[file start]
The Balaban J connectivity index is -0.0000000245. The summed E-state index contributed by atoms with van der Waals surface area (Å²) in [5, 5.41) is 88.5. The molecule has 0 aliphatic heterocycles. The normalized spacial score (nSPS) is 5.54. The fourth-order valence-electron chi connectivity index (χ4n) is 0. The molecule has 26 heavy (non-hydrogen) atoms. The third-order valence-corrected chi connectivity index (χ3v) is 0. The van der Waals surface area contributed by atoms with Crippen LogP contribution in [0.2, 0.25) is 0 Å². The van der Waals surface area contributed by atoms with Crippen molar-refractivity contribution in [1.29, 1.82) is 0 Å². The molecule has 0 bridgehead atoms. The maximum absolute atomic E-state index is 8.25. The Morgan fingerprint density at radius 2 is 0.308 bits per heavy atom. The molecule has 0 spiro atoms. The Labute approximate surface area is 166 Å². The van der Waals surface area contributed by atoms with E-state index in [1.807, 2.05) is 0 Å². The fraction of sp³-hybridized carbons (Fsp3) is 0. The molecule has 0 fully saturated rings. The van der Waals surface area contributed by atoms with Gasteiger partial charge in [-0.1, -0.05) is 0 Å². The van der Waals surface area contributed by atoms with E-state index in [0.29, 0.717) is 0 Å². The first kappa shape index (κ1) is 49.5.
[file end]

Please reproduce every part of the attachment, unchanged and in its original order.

The Balaban J connectivity index is -0.0000000245. The summed E-state index contributed by atoms with van der Waals surface area (Å²) in [5, 5.41) is 88.5. The molecule has 0 aliphatic heterocycles. The normalized spacial score (nSPS) is 5.54. The fourth-order valence-electron chi connectivity index (χ4n) is 0. The molecule has 26 heavy (non-hydrogen) atoms. The third-order valence-corrected chi connectivity index (χ3v) is 0. The van der Waals surface area contributed by atoms with Crippen LogP contribution in [0.2, 0.25) is 0 Å². The van der Waals surface area contributed by atoms with Crippen molar-refractivity contribution in [1.29, 1.82) is 0 Å². The molecule has 0 bridgehead atoms. The maximum absolute atomic E-state index is 8.25. The Morgan fingerprint density at radius 2 is 0.308 bits per heavy atom. The molecule has 0 spiro atoms. The Labute approximate surface area is 166 Å². The van der Waals surface area contributed by atoms with E-state index in [1.807, 2.05) is 0 Å². The fraction of sp³-hybridized carbons (Fsp3) is 0. The molecule has 0 fully saturated rings. The van der Waals surface area contributed by atoms with Gasteiger partial charge in [-0.1, -0.05) is 0 Å². The van der Waals surface area contributed by atoms with E-state index in [0.29, 0.717) is 0 Å². The first kappa shape index (κ1) is 49.5.